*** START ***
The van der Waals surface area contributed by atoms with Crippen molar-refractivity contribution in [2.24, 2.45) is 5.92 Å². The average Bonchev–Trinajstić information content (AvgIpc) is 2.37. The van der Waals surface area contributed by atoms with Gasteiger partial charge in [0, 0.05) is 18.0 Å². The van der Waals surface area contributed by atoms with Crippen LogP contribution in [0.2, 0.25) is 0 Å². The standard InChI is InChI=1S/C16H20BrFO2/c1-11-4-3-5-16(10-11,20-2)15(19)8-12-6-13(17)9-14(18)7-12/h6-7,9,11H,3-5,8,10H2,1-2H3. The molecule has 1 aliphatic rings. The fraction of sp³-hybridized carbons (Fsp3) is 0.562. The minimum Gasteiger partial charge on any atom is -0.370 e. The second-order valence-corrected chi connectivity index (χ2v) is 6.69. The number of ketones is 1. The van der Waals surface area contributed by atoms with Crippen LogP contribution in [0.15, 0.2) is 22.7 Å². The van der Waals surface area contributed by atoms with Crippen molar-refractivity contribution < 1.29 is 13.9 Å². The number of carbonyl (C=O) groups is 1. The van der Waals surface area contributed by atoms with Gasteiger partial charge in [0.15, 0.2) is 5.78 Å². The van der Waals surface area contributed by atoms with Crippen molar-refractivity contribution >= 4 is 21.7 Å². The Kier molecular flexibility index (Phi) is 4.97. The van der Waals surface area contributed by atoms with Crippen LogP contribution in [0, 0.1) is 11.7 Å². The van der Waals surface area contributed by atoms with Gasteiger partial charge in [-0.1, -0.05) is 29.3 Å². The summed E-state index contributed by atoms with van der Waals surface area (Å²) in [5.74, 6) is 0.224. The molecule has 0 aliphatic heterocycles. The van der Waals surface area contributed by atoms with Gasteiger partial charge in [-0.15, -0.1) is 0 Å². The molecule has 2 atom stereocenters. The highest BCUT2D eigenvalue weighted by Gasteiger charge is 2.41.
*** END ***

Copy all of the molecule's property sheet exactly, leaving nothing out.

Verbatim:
The van der Waals surface area contributed by atoms with Crippen molar-refractivity contribution in [2.24, 2.45) is 5.92 Å². The average Bonchev–Trinajstić information content (AvgIpc) is 2.37. The van der Waals surface area contributed by atoms with Gasteiger partial charge in [0, 0.05) is 18.0 Å². The van der Waals surface area contributed by atoms with Crippen LogP contribution in [0.2, 0.25) is 0 Å². The standard InChI is InChI=1S/C16H20BrFO2/c1-11-4-3-5-16(10-11,20-2)15(19)8-12-6-13(17)9-14(18)7-12/h6-7,9,11H,3-5,8,10H2,1-2H3. The molecule has 1 aliphatic rings. The fraction of sp³-hybridized carbons (Fsp3) is 0.562. The minimum Gasteiger partial charge on any atom is -0.370 e. The second-order valence-corrected chi connectivity index (χ2v) is 6.69. The number of ketones is 1. The van der Waals surface area contributed by atoms with Crippen LogP contribution in [0.15, 0.2) is 22.7 Å². The van der Waals surface area contributed by atoms with Crippen molar-refractivity contribution < 1.29 is 13.9 Å². The number of carbonyl (C=O) groups is 1. The van der Waals surface area contributed by atoms with Gasteiger partial charge in [0.15, 0.2) is 5.78 Å². The van der Waals surface area contributed by atoms with Crippen molar-refractivity contribution >= 4 is 21.7 Å². The Kier molecular flexibility index (Phi) is 4.97. The van der Waals surface area contributed by atoms with Crippen LogP contribution in [0, 0.1) is 11.7 Å². The van der Waals surface area contributed by atoms with Gasteiger partial charge in [-0.1, -0.05) is 29.3 Å². The summed E-state index contributed by atoms with van der Waals surface area (Å²) in [5.74, 6) is 0.224. The molecule has 0 aliphatic heterocycles. The van der Waals surface area contributed by atoms with Gasteiger partial charge in [-0.15, -0.1) is 0 Å². The molecule has 2 atom stereocenters. The highest BCUT2D eigenvalue weighted by Gasteiger charge is 2.41.